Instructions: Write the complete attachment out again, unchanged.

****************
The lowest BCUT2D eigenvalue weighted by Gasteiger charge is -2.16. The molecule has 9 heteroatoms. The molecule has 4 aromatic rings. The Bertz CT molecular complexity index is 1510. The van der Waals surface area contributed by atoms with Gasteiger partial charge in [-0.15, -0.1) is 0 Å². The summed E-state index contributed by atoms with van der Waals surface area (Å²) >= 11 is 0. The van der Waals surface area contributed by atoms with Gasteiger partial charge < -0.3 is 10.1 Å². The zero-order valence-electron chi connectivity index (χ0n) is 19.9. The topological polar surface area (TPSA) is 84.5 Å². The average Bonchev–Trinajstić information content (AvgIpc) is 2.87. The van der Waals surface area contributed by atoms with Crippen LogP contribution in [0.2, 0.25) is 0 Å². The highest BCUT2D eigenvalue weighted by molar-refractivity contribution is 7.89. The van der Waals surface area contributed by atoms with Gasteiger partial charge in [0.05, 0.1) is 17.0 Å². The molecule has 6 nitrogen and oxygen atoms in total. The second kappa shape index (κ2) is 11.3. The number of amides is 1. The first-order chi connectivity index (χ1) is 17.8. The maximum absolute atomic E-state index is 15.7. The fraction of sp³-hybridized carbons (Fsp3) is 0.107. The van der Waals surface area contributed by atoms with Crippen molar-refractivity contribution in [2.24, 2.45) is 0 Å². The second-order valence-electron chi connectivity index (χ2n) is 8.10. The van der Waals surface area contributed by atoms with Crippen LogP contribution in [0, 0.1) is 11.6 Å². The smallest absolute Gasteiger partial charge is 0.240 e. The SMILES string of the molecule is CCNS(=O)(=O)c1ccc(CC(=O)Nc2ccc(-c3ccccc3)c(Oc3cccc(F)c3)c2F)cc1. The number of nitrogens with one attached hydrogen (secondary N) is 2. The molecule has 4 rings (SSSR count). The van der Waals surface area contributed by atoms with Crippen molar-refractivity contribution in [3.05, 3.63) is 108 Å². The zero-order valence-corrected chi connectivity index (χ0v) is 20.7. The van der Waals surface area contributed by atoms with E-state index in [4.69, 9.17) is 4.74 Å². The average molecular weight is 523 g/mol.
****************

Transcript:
The lowest BCUT2D eigenvalue weighted by Gasteiger charge is -2.16. The molecule has 9 heteroatoms. The molecule has 4 aromatic rings. The Bertz CT molecular complexity index is 1510. The van der Waals surface area contributed by atoms with Gasteiger partial charge in [-0.15, -0.1) is 0 Å². The summed E-state index contributed by atoms with van der Waals surface area (Å²) >= 11 is 0. The van der Waals surface area contributed by atoms with Gasteiger partial charge < -0.3 is 10.1 Å². The zero-order valence-electron chi connectivity index (χ0n) is 19.9. The topological polar surface area (TPSA) is 84.5 Å². The average Bonchev–Trinajstić information content (AvgIpc) is 2.87. The van der Waals surface area contributed by atoms with Crippen LogP contribution in [0.2, 0.25) is 0 Å². The highest BCUT2D eigenvalue weighted by molar-refractivity contribution is 7.89. The van der Waals surface area contributed by atoms with Gasteiger partial charge in [0.05, 0.1) is 17.0 Å². The molecule has 6 nitrogen and oxygen atoms in total. The second kappa shape index (κ2) is 11.3. The number of amides is 1. The first-order chi connectivity index (χ1) is 17.8. The maximum absolute atomic E-state index is 15.7. The fraction of sp³-hybridized carbons (Fsp3) is 0.107. The van der Waals surface area contributed by atoms with Crippen molar-refractivity contribution in [2.24, 2.45) is 0 Å². The second-order valence-electron chi connectivity index (χ2n) is 8.10. The van der Waals surface area contributed by atoms with Crippen LogP contribution in [0, 0.1) is 11.6 Å². The smallest absolute Gasteiger partial charge is 0.240 e. The SMILES string of the molecule is CCNS(=O)(=O)c1ccc(CC(=O)Nc2ccc(-c3ccccc3)c(Oc3cccc(F)c3)c2F)cc1. The number of nitrogens with one attached hydrogen (secondary N) is 2. The molecule has 4 rings (SSSR count). The van der Waals surface area contributed by atoms with Crippen molar-refractivity contribution in [3.05, 3.63) is 108 Å². The zero-order valence-corrected chi connectivity index (χ0v) is 20.7. The van der Waals surface area contributed by atoms with E-state index in [4.69, 9.17) is 4.74 Å². The average molecular weight is 523 g/mol.